The Unfair Treatment of UZR

Go to any Pittsburgh Pirates forum and you’ll see some variation of the following conversation:

Fan #1: Ronny Cedeno is a horrible shortstop.

Fan #2: According to his UZR/150, Cedeno is the ninth best defensive shortstop in the league this year.

Fan #1: That just shows how wrong UZR is.  I’ve seen Cedeno, and he’s nowhere near the best defensive shortstops in the game.

If you’re unfamiliar with UZR, it stands for Ultimate Zone Rating, and in my opinion it is the top statistical method of evaluating defense.  For a great breakdown of how the stat works, check out the FanGraphs UZR primer.  Plenty of people share my opinion, but don’t let that confuse you in to thinking that UZR is the consensus guide to evaluating defense.  There are plenty of people on the other side of the debate who think UZR is totally worthless.

In most cases I encounter, the anti-UZR people don’t like the stat because it goes against a belief they have on a certain player.  You probably won’t get many people arguing over the fact that Pedro Alvarez has a -10.9 UZR/150, putting him well below average on defense.  However, you will get a lot of skepticism over Andrew McCutchen’s -12.5 UZR/150 or Cedeno’s 2.9 UZR/150 this year.  The reason for this is simple.  People don’t believe Pedro Alvarez is good defensively, so it’s not a huge shock to hear that a defensive stat has Alvarez well below average defensively.  On the other hand, people think of McCutchen as good defensively, and Cedeno as too inconsistent to be a top shortstop in the league, putting their UZR numbers in question.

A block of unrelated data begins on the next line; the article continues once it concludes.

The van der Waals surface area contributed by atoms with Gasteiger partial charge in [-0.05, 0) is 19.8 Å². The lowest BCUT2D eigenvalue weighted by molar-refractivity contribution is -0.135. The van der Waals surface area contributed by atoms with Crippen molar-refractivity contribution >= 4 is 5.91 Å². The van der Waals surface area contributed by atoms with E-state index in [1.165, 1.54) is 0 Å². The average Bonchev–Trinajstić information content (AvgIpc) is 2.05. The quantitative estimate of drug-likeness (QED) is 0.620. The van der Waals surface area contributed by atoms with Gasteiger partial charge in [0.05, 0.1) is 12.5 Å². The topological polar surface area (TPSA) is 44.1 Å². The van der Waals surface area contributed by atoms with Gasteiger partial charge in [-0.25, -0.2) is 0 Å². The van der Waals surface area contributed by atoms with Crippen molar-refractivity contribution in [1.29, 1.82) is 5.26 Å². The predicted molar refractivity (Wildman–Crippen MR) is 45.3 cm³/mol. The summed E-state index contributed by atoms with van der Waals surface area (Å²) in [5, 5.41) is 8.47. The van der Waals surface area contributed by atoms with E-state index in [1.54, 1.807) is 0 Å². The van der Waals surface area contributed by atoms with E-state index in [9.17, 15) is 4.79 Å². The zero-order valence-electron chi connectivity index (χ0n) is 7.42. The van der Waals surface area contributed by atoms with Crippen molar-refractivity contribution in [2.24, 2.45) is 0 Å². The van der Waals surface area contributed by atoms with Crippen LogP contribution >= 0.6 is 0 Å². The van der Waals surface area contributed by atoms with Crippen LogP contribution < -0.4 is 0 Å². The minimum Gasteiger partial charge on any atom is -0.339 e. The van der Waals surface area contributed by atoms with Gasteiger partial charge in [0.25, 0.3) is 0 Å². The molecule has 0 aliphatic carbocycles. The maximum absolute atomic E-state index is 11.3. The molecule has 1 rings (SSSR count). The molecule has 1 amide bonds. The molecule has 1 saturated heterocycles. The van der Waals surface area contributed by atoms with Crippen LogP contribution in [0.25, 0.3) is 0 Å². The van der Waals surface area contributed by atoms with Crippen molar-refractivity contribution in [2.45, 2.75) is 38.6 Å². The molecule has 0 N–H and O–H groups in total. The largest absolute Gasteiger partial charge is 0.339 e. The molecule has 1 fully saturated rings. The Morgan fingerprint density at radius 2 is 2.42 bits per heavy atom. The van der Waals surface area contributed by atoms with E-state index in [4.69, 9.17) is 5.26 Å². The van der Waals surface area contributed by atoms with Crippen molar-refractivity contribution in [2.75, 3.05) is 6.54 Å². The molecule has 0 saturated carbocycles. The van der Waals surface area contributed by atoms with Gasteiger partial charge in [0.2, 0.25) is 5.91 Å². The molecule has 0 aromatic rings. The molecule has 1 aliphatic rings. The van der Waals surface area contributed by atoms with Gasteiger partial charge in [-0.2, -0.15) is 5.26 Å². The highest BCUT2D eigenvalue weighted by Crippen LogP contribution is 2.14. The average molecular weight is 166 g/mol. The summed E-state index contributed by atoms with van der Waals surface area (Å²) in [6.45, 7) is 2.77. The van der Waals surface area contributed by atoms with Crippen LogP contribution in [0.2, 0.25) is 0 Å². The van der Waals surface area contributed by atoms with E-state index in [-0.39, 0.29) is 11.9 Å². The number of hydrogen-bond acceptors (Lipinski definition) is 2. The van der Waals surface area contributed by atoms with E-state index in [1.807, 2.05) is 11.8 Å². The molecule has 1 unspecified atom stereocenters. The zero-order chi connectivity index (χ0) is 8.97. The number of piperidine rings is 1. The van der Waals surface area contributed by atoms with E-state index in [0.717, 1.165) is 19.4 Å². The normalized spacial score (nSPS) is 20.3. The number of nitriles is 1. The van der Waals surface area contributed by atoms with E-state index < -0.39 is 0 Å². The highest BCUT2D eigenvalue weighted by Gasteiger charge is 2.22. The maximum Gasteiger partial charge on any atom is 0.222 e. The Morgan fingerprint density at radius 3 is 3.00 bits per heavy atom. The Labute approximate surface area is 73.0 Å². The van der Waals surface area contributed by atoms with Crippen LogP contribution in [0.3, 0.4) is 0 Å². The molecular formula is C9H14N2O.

Part of that is due to the nature of the modern stats.  For the longest time, baseball stats were very basic.  Amount of hits divided by the amount of at-bats told who was a good hitter.  Amount of runners batted in told who was a good middle of the lineup guy.  Wins and losses, plus the amount of runs allowed per nine innings told who was a good pitcher.  Saves told who was a good closer.  Errors divided by fielding attempts told you who was a good fielder.

Now we look at strikeout and walk ratios to determine who is a good pitcher, regardless of their role on the pitching staff.  We look at on-base percentage and slugging percentage to determine who the good hitters are.  We look at batting average per balls in play to determine whether a hitter or a pitcher is lucky or unlucky.  We look at Wins Above Replacement level, or WAR, to determine how good or bad a player is.  And despite the controversy, the best statistical method to evaluate defense is UZR.

Dejan Kovacevic took a look at the UZR stat, in relation to Andrew McCutchen and McCutchen’s total this year.  The stat gets put in question in these situations, in part because the stat is new, but also because most people don’t understand UZR.  First of all, like any stat, sample size is a huge issue.  One season isn’t enough to determine the skill level of a player, regardless of the stat.  That’s true whether it’s batting average, home run totals, strikeouts, or UZR.  So when people say that Cedeno has been the eighth best defensive shortstop this year, that’s all they’re saying.  Cedeno could play horrible next year and end up rated lower, just like a hitter who bats .300 one year, and drops down to .250 the next year.

UZR isn’t perfect, and I’ve never seen anyone say it is perfect.  For example, Dejan mentions a lot of the alternative positioning used with McCutchen this year.  That’s definitely something that can affect his UZR rating.  UZR factors in starting field position on some plays, and it factors in outfield wall factors, but those are still being developed as the sample sizes grow.  That’s part of the reason why I give more value to infield UZR, as every infield is shaped the same, and there’s not a lot of different alignments that an infielder can have, with most of those being covered by UZR.